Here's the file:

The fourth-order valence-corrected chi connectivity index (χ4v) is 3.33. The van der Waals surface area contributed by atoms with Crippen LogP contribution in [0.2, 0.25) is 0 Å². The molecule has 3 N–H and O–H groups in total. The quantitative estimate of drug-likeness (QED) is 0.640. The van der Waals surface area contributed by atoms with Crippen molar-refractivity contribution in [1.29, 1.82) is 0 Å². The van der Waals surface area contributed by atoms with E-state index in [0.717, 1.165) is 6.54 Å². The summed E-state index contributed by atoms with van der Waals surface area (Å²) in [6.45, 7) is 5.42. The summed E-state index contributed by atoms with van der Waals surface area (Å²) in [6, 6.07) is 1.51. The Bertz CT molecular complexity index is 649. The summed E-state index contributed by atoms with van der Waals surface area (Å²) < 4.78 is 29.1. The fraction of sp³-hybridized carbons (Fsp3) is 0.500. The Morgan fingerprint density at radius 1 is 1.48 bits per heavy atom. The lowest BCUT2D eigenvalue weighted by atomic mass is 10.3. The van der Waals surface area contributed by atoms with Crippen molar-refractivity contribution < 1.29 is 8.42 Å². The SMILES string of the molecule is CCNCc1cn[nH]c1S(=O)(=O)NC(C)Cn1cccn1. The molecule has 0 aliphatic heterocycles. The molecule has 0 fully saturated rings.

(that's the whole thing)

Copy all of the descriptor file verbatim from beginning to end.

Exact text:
The fourth-order valence-corrected chi connectivity index (χ4v) is 3.33. The van der Waals surface area contributed by atoms with Crippen LogP contribution in [0.2, 0.25) is 0 Å². The molecule has 3 N–H and O–H groups in total. The quantitative estimate of drug-likeness (QED) is 0.640. The van der Waals surface area contributed by atoms with Crippen molar-refractivity contribution in [1.29, 1.82) is 0 Å². The van der Waals surface area contributed by atoms with E-state index in [0.717, 1.165) is 6.54 Å². The summed E-state index contributed by atoms with van der Waals surface area (Å²) in [6.45, 7) is 5.42. The summed E-state index contributed by atoms with van der Waals surface area (Å²) in [6, 6.07) is 1.51. The Bertz CT molecular complexity index is 649. The summed E-state index contributed by atoms with van der Waals surface area (Å²) < 4.78 is 29.1. The fraction of sp³-hybridized carbons (Fsp3) is 0.500. The Morgan fingerprint density at radius 1 is 1.48 bits per heavy atom. The lowest BCUT2D eigenvalue weighted by atomic mass is 10.3. The van der Waals surface area contributed by atoms with Crippen molar-refractivity contribution < 1.29 is 8.42 Å². The SMILES string of the molecule is CCNCc1cn[nH]c1S(=O)(=O)NC(C)Cn1cccn1. The molecule has 0 aliphatic heterocycles. The molecule has 0 fully saturated rings.